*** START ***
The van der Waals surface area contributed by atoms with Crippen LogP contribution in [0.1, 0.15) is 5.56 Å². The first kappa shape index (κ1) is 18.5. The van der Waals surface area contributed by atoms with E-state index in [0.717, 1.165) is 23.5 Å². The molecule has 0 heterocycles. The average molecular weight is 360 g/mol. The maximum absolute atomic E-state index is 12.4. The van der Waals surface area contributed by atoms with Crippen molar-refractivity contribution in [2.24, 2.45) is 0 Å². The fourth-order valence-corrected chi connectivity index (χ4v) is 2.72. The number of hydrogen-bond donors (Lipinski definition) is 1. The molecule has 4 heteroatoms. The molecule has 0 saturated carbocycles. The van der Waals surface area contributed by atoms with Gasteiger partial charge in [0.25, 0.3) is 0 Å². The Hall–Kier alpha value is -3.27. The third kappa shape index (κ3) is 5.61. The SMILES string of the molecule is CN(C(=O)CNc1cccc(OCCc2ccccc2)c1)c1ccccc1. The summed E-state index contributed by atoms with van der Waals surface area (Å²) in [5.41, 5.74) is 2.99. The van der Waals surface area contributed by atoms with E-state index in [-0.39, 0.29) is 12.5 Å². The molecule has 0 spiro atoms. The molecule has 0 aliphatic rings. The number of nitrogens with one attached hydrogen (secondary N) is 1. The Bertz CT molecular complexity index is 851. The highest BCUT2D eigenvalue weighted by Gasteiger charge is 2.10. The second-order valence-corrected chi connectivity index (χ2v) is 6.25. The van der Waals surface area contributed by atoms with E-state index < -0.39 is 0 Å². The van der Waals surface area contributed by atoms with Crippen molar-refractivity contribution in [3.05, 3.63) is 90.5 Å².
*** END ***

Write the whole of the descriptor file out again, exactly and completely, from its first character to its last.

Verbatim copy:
The van der Waals surface area contributed by atoms with Crippen LogP contribution in [0.1, 0.15) is 5.56 Å². The first kappa shape index (κ1) is 18.5. The van der Waals surface area contributed by atoms with E-state index in [0.717, 1.165) is 23.5 Å². The molecule has 0 heterocycles. The average molecular weight is 360 g/mol. The maximum absolute atomic E-state index is 12.4. The van der Waals surface area contributed by atoms with Crippen molar-refractivity contribution in [2.24, 2.45) is 0 Å². The fourth-order valence-corrected chi connectivity index (χ4v) is 2.72. The number of hydrogen-bond donors (Lipinski definition) is 1. The molecule has 4 heteroatoms. The molecule has 0 saturated carbocycles. The van der Waals surface area contributed by atoms with Gasteiger partial charge in [0.25, 0.3) is 0 Å². The Hall–Kier alpha value is -3.27. The third kappa shape index (κ3) is 5.61. The SMILES string of the molecule is CN(C(=O)CNc1cccc(OCCc2ccccc2)c1)c1ccccc1. The summed E-state index contributed by atoms with van der Waals surface area (Å²) in [5.41, 5.74) is 2.99. The van der Waals surface area contributed by atoms with E-state index in [-0.39, 0.29) is 12.5 Å². The molecule has 0 spiro atoms. The molecule has 0 aliphatic rings. The number of nitrogens with one attached hydrogen (secondary N) is 1. The Bertz CT molecular complexity index is 851. The highest BCUT2D eigenvalue weighted by Gasteiger charge is 2.10. The second-order valence-corrected chi connectivity index (χ2v) is 6.25. The van der Waals surface area contributed by atoms with E-state index < -0.39 is 0 Å². The van der Waals surface area contributed by atoms with Crippen molar-refractivity contribution in [3.05, 3.63) is 90.5 Å².